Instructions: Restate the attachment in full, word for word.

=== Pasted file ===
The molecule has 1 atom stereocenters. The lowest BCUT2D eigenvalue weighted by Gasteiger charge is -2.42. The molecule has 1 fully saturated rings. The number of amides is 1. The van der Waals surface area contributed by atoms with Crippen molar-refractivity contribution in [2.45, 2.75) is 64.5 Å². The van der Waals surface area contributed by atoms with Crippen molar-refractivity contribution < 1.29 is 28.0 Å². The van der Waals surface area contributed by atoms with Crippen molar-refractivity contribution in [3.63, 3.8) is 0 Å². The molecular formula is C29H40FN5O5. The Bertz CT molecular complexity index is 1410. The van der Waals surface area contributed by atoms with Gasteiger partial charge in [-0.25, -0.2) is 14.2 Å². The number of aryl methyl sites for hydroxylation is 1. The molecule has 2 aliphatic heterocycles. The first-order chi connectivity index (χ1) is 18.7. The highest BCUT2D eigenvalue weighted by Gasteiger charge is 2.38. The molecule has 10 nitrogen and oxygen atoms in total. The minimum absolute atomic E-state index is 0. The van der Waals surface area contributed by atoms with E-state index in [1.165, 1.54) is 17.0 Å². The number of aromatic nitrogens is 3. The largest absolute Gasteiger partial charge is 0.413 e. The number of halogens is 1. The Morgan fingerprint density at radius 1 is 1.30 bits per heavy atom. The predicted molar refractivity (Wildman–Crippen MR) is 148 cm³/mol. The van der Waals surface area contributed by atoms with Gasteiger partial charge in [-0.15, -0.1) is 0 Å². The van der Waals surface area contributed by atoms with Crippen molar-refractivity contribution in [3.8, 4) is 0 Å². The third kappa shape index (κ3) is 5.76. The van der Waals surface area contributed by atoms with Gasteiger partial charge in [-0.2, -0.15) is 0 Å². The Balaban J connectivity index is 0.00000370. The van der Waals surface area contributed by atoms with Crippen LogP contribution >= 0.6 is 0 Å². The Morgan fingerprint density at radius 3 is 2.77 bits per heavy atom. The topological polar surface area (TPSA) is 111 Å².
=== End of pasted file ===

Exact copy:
The molecule has 1 atom stereocenters. The lowest BCUT2D eigenvalue weighted by Gasteiger charge is -2.42. The molecule has 1 fully saturated rings. The number of amides is 1. The van der Waals surface area contributed by atoms with Crippen molar-refractivity contribution in [2.45, 2.75) is 64.5 Å². The van der Waals surface area contributed by atoms with Crippen molar-refractivity contribution < 1.29 is 28.0 Å². The van der Waals surface area contributed by atoms with Crippen molar-refractivity contribution in [3.63, 3.8) is 0 Å². The molecular formula is C29H40FN5O5. The Bertz CT molecular complexity index is 1410. The van der Waals surface area contributed by atoms with Gasteiger partial charge in [-0.25, -0.2) is 14.2 Å². The number of aryl methyl sites for hydroxylation is 1. The molecule has 2 aliphatic heterocycles. The first-order chi connectivity index (χ1) is 18.7. The highest BCUT2D eigenvalue weighted by Gasteiger charge is 2.38. The molecule has 10 nitrogen and oxygen atoms in total. The minimum absolute atomic E-state index is 0. The van der Waals surface area contributed by atoms with E-state index in [1.165, 1.54) is 17.0 Å². The number of aromatic nitrogens is 3. The largest absolute Gasteiger partial charge is 0.413 e. The number of halogens is 1. The Morgan fingerprint density at radius 1 is 1.30 bits per heavy atom. The predicted molar refractivity (Wildman–Crippen MR) is 148 cm³/mol. The van der Waals surface area contributed by atoms with Gasteiger partial charge in [-0.15, -0.1) is 0 Å². The van der Waals surface area contributed by atoms with Crippen molar-refractivity contribution in [3.8, 4) is 0 Å². The third kappa shape index (κ3) is 5.76. The van der Waals surface area contributed by atoms with Gasteiger partial charge in [-0.2, -0.15) is 0 Å². The Balaban J connectivity index is 0.00000370. The van der Waals surface area contributed by atoms with Crippen LogP contribution >= 0.6 is 0 Å². The Morgan fingerprint density at radius 3 is 2.77 bits per heavy atom. The topological polar surface area (TPSA) is 111 Å².